Woody Allen directs a scene from "To Rome With Love." (Philippe Antonello (c) Gravier Productions, Courtesy of Sony Pictures Classics)
Woody Allen directs a scene from "To Rome With Love." (Philippe Antonello (c) Gravier Productions, Courtesy of Sony Pictures Classics)

HOLLYWOOD, California - Most Woody Allen films are set in New York but, in the past few years, the writer-director has branched out to London, Barcelona, Paris and now Rome.

Allen's latest comedy, "To Rome With Love," is a collection of separate stories.

The film begins with the camera moving past ancient ruins, classic fountains and modern skyscrapers while the 1950's hit, "Volare," plays in the background. A Roman policeman directing the notorious traffic turns to greet the audience.

Then, Allen presents tourists and locals falling in love, a business executive who becomes a celebrity, and an opera-singing undertaker, each in separate vignettes.

Eternal City Shines in Woody Allen's 'To Rome With Love'

"A terrible title, incidentally," Allen says. "My original title was "The Bop Decameron" and nobody knew what "The Decameron" was, not even in Rome. Even the Italians didn't know."

"The Decameron" is a 14th century Italian novel which consists of 100 tales.

The script for Allen's 43rd film partly grew out of random ideas he'd squirreled away on his desk.

"There will be a little note written on a matchbook or on a piece of paper that says, for example, 'A man who can only sing in the shower,'" Allen says. "It will occur to me at the time that this could make a funny story."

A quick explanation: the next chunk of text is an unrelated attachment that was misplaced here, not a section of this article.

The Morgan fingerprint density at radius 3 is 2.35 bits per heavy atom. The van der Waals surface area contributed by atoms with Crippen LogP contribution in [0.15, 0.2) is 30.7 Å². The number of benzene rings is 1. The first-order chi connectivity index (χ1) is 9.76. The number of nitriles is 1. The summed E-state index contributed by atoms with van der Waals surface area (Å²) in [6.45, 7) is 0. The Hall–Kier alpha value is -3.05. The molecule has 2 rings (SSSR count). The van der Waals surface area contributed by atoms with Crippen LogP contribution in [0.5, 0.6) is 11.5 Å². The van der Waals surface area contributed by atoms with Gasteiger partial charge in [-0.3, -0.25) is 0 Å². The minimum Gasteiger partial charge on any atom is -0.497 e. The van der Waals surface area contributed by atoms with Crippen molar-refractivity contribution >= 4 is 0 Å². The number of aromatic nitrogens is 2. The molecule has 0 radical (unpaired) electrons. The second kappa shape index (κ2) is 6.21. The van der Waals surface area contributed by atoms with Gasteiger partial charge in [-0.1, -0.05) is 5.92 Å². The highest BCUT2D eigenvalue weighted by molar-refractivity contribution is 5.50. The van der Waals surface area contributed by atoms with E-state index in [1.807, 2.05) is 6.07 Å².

Italian tenor Fabio Armiliato plays the man who sings in the shower but loses his voice on stage in front of an audience.

Another vignette features newlywed Antonio, whose honeymoon is interrupted by Anna, a voluptuous prostitute who mistakes him for a client she was paid to entertain.

"She is a character that has no filter in her brain and says everything the way that she feels," says actress Penelope Cruz, who portrays the prostitute. "It is so liberating and refreshing to be able to play somebody like that."

(From left) Alessandro Tiberi, Roberto Della Casa
(From left) Alessandro Tiberi, Roberto Della Casa and Penélope Cruz in Woody Allen's "To Rome With Love." (Philippe Antonello ©Gravier Productions/Sony Pictures Classics)

"To Rome With Love" features Allen's return to the big screen in an acting role, something he hasn't done in his past six films.

"Only because there was a part for me," he says. "When I write a script, if there's a part for me, then I play it."

Allen says he chose Rome for practical reasons because backers put up the money for a film to be shot there.

Co-star Alec Baldwin believes the locale created a light, breezy atmosphere.

"I think Italy and Rome have more of a sense of humor than a lot of other places I've been," he says. "I mean every cliche I'd heard about it was true. It was so pleasant and relaxed to shoot there."

"To Rome With Love" also features Italian comic star Roberto Benigni, Australian actress Judy Davis and rising young Americans Jesse Eisenberg and Greta Gerwig.